Much recent writing about international politics understandably highlights the many changes that have followed from the collapse of the Soviet Union and the end of the Cold War. This book, by contrast, analyzes an important continuity that, the author argues, will characterize international strategic affairs well into the new century: nuclear deterrence will remain at the core of the security policies of the world's great powers and will continue to be an attractive option for many less powerful states worried about adversaries whose capabilities they cannot match.
The central role of nuclear deterrence persists despite the advent of a new international system in which serious military threats are no longer obvious, the use of force is judged irrelevant to resolving most international disputes, and states' interests are increasingly defined in economic rather than military terms. Indeed, the author suggests why these changes may "increase" the appeal of nuclear deterrence in the coming decades.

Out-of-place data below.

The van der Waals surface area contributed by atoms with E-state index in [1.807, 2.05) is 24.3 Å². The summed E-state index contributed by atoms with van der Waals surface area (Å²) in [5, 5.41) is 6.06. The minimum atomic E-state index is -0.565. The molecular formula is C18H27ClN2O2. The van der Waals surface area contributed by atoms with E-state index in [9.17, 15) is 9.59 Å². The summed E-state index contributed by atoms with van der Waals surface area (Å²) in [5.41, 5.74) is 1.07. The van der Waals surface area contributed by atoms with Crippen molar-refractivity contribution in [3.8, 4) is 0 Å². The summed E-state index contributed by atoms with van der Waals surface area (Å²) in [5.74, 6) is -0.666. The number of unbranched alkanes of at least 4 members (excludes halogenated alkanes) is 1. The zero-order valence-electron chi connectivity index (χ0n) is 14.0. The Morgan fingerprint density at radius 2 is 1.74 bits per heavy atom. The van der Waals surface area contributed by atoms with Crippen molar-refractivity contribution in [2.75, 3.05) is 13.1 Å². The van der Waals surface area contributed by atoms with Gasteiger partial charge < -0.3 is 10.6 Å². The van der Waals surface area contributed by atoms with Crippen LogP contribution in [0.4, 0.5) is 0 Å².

Beginning with a reconsideration of nuclear deterrence theory, the book takes issue with the usual emphasis on the need for invulnerable retaliatory forces and threats that leaders can rationally choose to carry out. The author explains why states, including badly outgunned states, can rely on nuclear deterrent strategies despite the difficulty they may face in deploying invulnerable forces and despite the implausibility of rationally carrying out their threats of retaliation. In the subsequent empirical analysis that examines the security policies of China, Britain, and France and taps recently declassified documents, the author suggests that the misleading standard view of what is often termed rational deterrence theory may well reflect the experience, or at least aspirations, of the Cold War superpowers more than the logic of deterrence itself.
Case studies assessing the nuclear deterrent policies of China, Britain, and France highlight the reasons why their experience, rather than that of the more frequently studied Cold War superpowers, better reflects the strategic and economic factors likely to shape states' security policies in the twenty-first century. The book concludes by drawing out the implications of the author's theoretical and empirical analysis for the future role of nuclear weapons.
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